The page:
Things to Watch

Despite the big, significant problems with data, it’s worth diving into some of the specific work plan items.

The promise in the Partnership is being able to leverage local city authority and credibility to more effectively direct utility energy efficiency and renewable energy programs. The following items are going to be key to the success of the Partnership, but lack detail in the work plan:

  1. Will community engagement be authentic and substantive? Will it engage organizations like neighborhood groups, low-income advocates, and others that have traditionally been on the periphery? Are these potential partners seen as essential or just “nice to have”? Otherwise, it will be hard to move beyond incremental change among a population that skews wealthy and white.  And if we aren’t tracking race of participants, how do we know if we’re reaching a population that mirrors the city’s population?
  2. Can the city approve an energy transparency law to inform renters and home buyers at point of sale? Minneapolis was one of the first cities to require commercial building energy disclosure and its leadership here could be a tremendous boon to tenants for whom energy expenses of a new home are otherwise a mystery until they receive their first bill.
  3. Can the city afford to wait on its utilities for on-bill repayment options? Though no panacea, on-bill repayment is the linchpin to letting residents and businesses—especially those with low credit scores—earn more in energy savings on a monthly basis than they pay for any improvements.  Xcel Energy made no commitment to on-bill repayment, and it will be a year before CenterPoint files at the Public Utilities Commission for program approval. Why can’t the city use it’s own utility bill—for water—to offer on-bill repayment in 2016?
  4. Will data access on energy use be equitable? The proposal is to ensure building managers and owners have access to data on building energy use, but what about existing and prospective tenants?
  5. The small business program has no real program other than observing the utility’s existing “Partners in Energy” program. Where’s the engagement opportunity?
  6. The “natural gas city fleet” item is missing the crucial integration with the citywide organics collection and the opportunity to use locally collected and produced biogas for fueling the city fleet.  That’s a can’t-miss opportunity to combine lower vehicle emissions with economic development and waste reduction.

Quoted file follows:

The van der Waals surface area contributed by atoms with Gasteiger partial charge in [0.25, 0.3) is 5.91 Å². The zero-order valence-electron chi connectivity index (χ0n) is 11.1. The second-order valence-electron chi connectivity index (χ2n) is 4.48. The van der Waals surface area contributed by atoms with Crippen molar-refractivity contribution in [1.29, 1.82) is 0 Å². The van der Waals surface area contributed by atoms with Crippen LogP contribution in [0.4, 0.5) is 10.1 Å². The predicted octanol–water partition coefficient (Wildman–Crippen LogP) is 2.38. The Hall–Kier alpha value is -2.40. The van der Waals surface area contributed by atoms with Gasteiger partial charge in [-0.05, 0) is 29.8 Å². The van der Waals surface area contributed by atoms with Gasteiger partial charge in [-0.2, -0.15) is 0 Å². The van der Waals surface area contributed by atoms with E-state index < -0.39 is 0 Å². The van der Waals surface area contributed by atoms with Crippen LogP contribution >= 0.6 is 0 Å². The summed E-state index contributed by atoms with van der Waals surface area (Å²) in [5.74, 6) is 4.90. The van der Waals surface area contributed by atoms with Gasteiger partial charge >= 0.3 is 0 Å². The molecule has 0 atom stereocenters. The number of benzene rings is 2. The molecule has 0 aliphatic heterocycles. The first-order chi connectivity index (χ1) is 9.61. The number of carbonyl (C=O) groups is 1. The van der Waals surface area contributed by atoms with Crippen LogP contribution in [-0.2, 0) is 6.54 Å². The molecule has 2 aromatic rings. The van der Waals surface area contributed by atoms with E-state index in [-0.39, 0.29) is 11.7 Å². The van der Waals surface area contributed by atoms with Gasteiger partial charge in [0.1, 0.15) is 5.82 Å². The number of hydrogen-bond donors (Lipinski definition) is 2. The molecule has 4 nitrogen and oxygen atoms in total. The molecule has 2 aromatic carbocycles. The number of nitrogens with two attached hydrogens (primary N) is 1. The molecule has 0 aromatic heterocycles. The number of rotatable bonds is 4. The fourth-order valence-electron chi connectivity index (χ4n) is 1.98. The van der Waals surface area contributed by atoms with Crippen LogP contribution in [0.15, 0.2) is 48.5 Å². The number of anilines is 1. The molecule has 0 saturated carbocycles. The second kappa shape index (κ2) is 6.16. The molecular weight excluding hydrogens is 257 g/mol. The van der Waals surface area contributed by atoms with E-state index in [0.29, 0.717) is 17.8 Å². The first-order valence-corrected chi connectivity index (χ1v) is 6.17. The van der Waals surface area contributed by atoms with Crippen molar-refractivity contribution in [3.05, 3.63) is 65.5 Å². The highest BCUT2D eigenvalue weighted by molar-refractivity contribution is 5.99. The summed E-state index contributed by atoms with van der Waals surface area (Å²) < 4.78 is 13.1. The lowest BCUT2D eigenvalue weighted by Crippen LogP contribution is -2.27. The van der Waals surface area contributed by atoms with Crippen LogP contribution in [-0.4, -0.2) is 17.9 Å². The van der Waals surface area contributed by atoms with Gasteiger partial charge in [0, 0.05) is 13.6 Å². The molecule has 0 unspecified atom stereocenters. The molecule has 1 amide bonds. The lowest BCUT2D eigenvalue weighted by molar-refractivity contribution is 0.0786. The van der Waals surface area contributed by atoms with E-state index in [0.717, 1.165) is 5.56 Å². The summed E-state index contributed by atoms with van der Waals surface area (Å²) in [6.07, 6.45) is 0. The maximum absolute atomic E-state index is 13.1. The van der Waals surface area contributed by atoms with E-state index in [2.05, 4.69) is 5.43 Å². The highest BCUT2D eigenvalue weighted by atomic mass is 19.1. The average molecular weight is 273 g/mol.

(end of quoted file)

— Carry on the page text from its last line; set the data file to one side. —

What’s Next

The Partnership Board will shift into implementation over the next few months, and the timelines are shown in the following graphic.


Most of the rest of 2015 is given over to “developing” and planning the implementation, hopefully offering an opportunity for the community advisory committee to address a few of the holes (read: NUMBERS) in the approved plan.

This article originally posted at For timely updates, follow John Farrell on Twitter or get the Democratic Energy weekly update.

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Written By

John directs the Democratic Energy program at ILSR and he focuses on energy policy developments that best expand the benefits of local ownership and dispersed generation of renewable energy. His seminal paper, Democratizing the Electricity System, describes how to blast the roadblocks to distributed renewable energy generation, and how such small-scale renewable energy projects are the key to the biggest strides in renewable energy development.   Farrell also authored the landmark report Energy Self-Reliant States, which serves as the definitive energy atlas for the United States, detailing the state-by-state renewable electricity generation potential. Farrell regularly provides discussion and analysis of distributed renewable energy policy on his blog, Energy Self-Reliant States (, and articles are regularly syndicated on Grist and Renewable Energy World.   John Farrell can also be found on Twitter @johnffarrell, or at